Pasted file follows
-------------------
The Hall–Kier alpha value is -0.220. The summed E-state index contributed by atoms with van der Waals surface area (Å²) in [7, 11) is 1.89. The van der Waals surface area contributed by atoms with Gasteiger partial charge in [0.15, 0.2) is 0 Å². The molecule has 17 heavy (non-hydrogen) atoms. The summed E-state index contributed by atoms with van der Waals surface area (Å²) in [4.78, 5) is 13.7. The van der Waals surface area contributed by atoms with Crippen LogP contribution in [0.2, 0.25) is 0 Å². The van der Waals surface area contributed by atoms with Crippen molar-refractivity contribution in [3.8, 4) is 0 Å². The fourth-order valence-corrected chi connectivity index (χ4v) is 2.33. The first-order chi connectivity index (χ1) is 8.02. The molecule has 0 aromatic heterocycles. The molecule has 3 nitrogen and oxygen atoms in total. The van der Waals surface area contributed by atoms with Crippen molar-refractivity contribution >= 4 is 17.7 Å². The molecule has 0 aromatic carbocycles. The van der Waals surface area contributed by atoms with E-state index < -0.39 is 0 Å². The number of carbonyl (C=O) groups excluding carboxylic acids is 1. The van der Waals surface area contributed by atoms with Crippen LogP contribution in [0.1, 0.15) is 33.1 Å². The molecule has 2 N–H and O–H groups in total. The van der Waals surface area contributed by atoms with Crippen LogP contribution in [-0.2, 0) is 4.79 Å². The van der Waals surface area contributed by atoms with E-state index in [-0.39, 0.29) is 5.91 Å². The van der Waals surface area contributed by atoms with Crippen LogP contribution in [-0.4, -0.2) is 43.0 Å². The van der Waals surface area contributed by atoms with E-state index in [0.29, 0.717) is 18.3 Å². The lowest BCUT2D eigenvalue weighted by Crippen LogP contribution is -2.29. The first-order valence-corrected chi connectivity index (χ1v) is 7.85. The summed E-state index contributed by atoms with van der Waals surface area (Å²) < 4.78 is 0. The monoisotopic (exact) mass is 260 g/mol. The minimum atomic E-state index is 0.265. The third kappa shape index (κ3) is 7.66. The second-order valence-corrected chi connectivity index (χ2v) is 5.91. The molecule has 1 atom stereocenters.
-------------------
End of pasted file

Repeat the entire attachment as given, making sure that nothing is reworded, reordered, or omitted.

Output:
The Hall–Kier alpha value is -0.220. The summed E-state index contributed by atoms with van der Waals surface area (Å²) in [7, 11) is 1.89. The van der Waals surface area contributed by atoms with Gasteiger partial charge in [0.15, 0.2) is 0 Å². The molecule has 17 heavy (non-hydrogen) atoms. The summed E-state index contributed by atoms with van der Waals surface area (Å²) in [4.78, 5) is 13.7. The van der Waals surface area contributed by atoms with Crippen LogP contribution in [0.2, 0.25) is 0 Å². The van der Waals surface area contributed by atoms with Crippen molar-refractivity contribution in [3.8, 4) is 0 Å². The fourth-order valence-corrected chi connectivity index (χ4v) is 2.33. The first-order chi connectivity index (χ1) is 8.02. The molecule has 0 aromatic heterocycles. The molecule has 3 nitrogen and oxygen atoms in total. The van der Waals surface area contributed by atoms with Crippen molar-refractivity contribution >= 4 is 17.7 Å². The molecule has 0 aromatic carbocycles. The van der Waals surface area contributed by atoms with E-state index < -0.39 is 0 Å². The number of carbonyl (C=O) groups excluding carboxylic acids is 1. The van der Waals surface area contributed by atoms with Crippen LogP contribution in [0.1, 0.15) is 33.1 Å². The molecule has 2 N–H and O–H groups in total. The van der Waals surface area contributed by atoms with Crippen LogP contribution in [-0.2, 0) is 4.79 Å². The van der Waals surface area contributed by atoms with E-state index in [-0.39, 0.29) is 5.91 Å². The van der Waals surface area contributed by atoms with Crippen LogP contribution in [-0.4, -0.2) is 43.0 Å². The van der Waals surface area contributed by atoms with E-state index in [0.29, 0.717) is 18.3 Å². The lowest BCUT2D eigenvalue weighted by Crippen LogP contribution is -2.29. The first-order valence-corrected chi connectivity index (χ1v) is 7.85. The summed E-state index contributed by atoms with van der Waals surface area (Å²) < 4.78 is 0. The monoisotopic (exact) mass is 260 g/mol. The minimum atomic E-state index is 0.265. The third kappa shape index (κ3) is 7.66. The second-order valence-corrected chi connectivity index (χ2v) is 5.91. The molecule has 1 atom stereocenters.